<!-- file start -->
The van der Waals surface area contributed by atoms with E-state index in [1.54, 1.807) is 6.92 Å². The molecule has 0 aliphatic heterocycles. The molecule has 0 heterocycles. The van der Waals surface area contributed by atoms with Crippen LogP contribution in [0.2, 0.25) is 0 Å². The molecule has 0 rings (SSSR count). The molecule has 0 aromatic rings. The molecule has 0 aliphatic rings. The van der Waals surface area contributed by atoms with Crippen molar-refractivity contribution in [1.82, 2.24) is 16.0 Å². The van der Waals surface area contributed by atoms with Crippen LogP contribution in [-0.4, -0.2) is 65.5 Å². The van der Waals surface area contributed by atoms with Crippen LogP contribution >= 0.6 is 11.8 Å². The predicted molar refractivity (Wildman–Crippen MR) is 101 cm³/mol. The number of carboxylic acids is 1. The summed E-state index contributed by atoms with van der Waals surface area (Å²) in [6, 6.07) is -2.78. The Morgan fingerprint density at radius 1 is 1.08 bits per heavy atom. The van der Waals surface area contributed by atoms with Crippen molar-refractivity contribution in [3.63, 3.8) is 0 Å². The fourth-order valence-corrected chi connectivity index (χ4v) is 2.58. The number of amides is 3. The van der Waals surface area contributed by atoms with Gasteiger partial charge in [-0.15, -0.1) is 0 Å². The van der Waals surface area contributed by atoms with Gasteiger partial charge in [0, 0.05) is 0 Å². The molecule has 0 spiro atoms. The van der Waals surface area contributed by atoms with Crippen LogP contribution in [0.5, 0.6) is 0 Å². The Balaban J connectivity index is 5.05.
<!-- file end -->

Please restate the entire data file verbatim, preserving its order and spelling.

The van der Waals surface area contributed by atoms with E-state index in [1.54, 1.807) is 6.92 Å². The molecule has 0 aliphatic heterocycles. The molecule has 0 heterocycles. The van der Waals surface area contributed by atoms with Crippen LogP contribution in [0.2, 0.25) is 0 Å². The molecule has 0 rings (SSSR count). The molecule has 0 aromatic rings. The molecule has 0 aliphatic rings. The van der Waals surface area contributed by atoms with Crippen molar-refractivity contribution in [1.82, 2.24) is 16.0 Å². The van der Waals surface area contributed by atoms with Crippen LogP contribution in [-0.4, -0.2) is 65.5 Å². The van der Waals surface area contributed by atoms with Crippen LogP contribution >= 0.6 is 11.8 Å². The predicted molar refractivity (Wildman–Crippen MR) is 101 cm³/mol. The number of carboxylic acids is 1. The summed E-state index contributed by atoms with van der Waals surface area (Å²) in [6, 6.07) is -2.78. The Morgan fingerprint density at radius 1 is 1.08 bits per heavy atom. The van der Waals surface area contributed by atoms with Crippen molar-refractivity contribution in [3.63, 3.8) is 0 Å². The fourth-order valence-corrected chi connectivity index (χ4v) is 2.58. The number of amides is 3. The van der Waals surface area contributed by atoms with Gasteiger partial charge in [-0.15, -0.1) is 0 Å². The van der Waals surface area contributed by atoms with Gasteiger partial charge in [0, 0.05) is 0 Å². The molecule has 0 spiro atoms. The van der Waals surface area contributed by atoms with Crippen LogP contribution in [0.5, 0.6) is 0 Å². The Balaban J connectivity index is 5.05.